Paul Horton, teacher of history at the University of Chicago Lab School, wrote the following after participating in the first conference of the Network for Public Education:

Attending the NPE inaugural conference was an exhilarating experience! As Diane said in her keynote, we cannot afford to exclude anyone. We all met hundreds of amazing and dedicated folks in Austin.

I had a conversation with Jason Sanford at Scholtz’s that I would like to share. He encouraged me to share it with everyone: Texas was the birthplace of the Populist Party, the most successful grassroots third party movement in American History. The Party was born outside of Lampasas, Texas and spread to the entire country. The Party sought to unite urban workers, miners, and farmers, black and white, who were being squeezed by economic forces beyond their control.

We would all do well to read the Omaha Platform of the Populist Party,

Populists, above all, wanted to do something about corporate dominance of politics and economic decisions. We face many of the same issues today in the second Gilded Age.

The late Larry Goodwyn, who wrote the best book on Populism, Democratic Promise, a University of Texas dissertation originally, wrote that the success that the movement had was based on the construction of a movement culture. Populists organized cooperative stores, newspapers, a lecturer network, raised money to form a national movement, and conventions at every level. Their platforms endorsed candidates who would support their platforms, not political parties. The Populists forced the major parties to listen because they controlled so many votes and candidates who supported their platforms were elected to government at all levels.

Above all, the Populist Party was a grassroots movement. As historian Richard Hofstadter has pointed out, many individuals have ridden populist rhetoric to the White House. Populist rhetoric is a useful political tool for politicians seeking office. Politicians abandon populist rhetoric when they raise money and solicit support from plutocrats.

The history of Populism is instructive for many reasons. Most importantly, the lesson that we need to learn is that grassroots movements are easily coopted by politicians who make promises about support for cosmetic issues and meaningful legislation is too easily watered down in the political process.

Another lesson is that coalitions that seek to unite disparate elements of the working class come under attack. What Joel Williamson has called “racial radicalism” that motivated a resurgence of the Klan in the 1890s was motivated by the political threat of a united Populist Party to the racist white power structure in the South and nationwide.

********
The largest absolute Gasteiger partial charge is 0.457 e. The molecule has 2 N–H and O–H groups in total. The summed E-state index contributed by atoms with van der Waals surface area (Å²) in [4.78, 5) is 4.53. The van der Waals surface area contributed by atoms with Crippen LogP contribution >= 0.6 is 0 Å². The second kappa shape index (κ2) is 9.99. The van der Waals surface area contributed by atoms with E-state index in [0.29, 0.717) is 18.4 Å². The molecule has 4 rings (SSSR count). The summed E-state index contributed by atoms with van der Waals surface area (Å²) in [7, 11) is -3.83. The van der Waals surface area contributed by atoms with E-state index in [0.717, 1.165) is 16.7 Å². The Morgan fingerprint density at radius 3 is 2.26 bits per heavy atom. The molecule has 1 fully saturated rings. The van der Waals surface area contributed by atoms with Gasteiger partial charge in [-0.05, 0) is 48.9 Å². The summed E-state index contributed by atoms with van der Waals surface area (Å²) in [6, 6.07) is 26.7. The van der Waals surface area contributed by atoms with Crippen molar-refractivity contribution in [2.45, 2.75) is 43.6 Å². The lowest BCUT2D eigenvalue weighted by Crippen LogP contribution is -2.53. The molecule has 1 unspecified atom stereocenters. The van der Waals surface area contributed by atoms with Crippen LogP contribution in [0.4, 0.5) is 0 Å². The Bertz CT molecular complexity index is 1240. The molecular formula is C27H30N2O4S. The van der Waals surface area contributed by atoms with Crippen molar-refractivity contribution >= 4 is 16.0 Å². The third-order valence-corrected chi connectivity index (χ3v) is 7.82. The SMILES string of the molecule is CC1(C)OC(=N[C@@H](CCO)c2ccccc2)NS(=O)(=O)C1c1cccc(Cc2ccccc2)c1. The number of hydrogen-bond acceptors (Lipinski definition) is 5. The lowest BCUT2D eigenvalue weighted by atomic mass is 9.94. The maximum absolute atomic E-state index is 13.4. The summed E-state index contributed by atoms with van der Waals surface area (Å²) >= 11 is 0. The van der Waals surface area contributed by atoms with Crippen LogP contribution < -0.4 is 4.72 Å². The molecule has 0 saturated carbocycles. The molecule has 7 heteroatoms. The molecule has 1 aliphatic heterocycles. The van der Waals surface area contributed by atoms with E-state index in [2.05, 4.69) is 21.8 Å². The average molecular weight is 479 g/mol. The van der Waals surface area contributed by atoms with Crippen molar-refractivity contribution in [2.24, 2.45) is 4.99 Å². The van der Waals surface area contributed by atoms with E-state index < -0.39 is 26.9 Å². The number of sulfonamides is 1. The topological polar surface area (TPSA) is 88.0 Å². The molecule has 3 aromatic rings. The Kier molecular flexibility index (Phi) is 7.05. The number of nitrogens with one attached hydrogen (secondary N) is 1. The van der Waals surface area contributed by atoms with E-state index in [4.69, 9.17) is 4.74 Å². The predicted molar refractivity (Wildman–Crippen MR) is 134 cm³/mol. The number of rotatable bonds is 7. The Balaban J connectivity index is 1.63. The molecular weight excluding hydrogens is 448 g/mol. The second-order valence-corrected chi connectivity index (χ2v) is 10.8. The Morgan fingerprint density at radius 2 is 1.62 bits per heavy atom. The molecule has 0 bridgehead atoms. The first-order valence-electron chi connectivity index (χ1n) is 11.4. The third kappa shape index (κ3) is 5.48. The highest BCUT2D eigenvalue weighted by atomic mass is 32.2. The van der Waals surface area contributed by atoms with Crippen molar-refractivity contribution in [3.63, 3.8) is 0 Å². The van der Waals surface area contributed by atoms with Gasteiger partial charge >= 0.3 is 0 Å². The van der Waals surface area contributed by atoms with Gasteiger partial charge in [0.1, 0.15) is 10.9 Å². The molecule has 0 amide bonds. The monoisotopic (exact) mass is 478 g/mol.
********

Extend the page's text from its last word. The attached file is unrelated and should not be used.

A third lesson to learn is that political movements that sustain themselves in this country must have the cooperation of the middle class. Because Populists were successfully branded by the corporate media as illiterate and stupid, corporate leaders were successful in marginalizing the Populist movement.

As Jim Hightower would say, we need to dance with the ones we came with. But I say, because teachers, firemen, police officers, doctors, lawyers, and teachers are threatened with downward mobility because corporate honchos using Computer Based Systems are trying to squeeze productivity gains out of us without paying us more, we need to make every effort to bring these groups into a broader coalition that believes in the idea of the public, the nation as a commonwealth that invests in people, not wars, and not privatization.

Back in 1964 when Milton Friedman was Barry Goldwater’s economic advisor, the country laughed at the idea of neoliberalism because most Americans were motivated to serve broader causes. Altruism was cool, and the Civil Rights movement was ascendant. Kennedy had inspired us to think big. Now the ideas of Friedman and Hayek dominate public discourse and the Ayn Rand cult has returned with a vengeance.

The idea that Corporate Education Reform is the Civil Rights Movement of our time is the pinnacle of absurdity. Ella Baker, Septima Clark, and my relative, Myles Horton, are turning over in their graves! There were no students turned out of Freedom Schools! Freedom Schools did not operate with military discipline and focus on preparing students for standardized tests. At Highlander, participants sat in a circle. There were no corporate sponsors or foundations involved. At Highlander, Ziphlia (who rewrote “We Shall Overcome”) and Myles prepared meals and washed the dishes to show their profound respect for Civil Rights leaders. Do we see Bill Gates doing this?

The NPE represents what Larry Goodwyn, who also studied the Poland’s Solidarity Movement, “Democratic Promise.” We are facing a long fight. As Diane told us, “we have to cast a wide net, but we must remain a grassroots movement.” We must insist on inclusivity in all respects. We need to be visible but our platform must speak more loudly than any segmented “talking heads.”

Thank you, NPE Executive Board for an absolutely exhilarating experience! “We Shall Overcome.”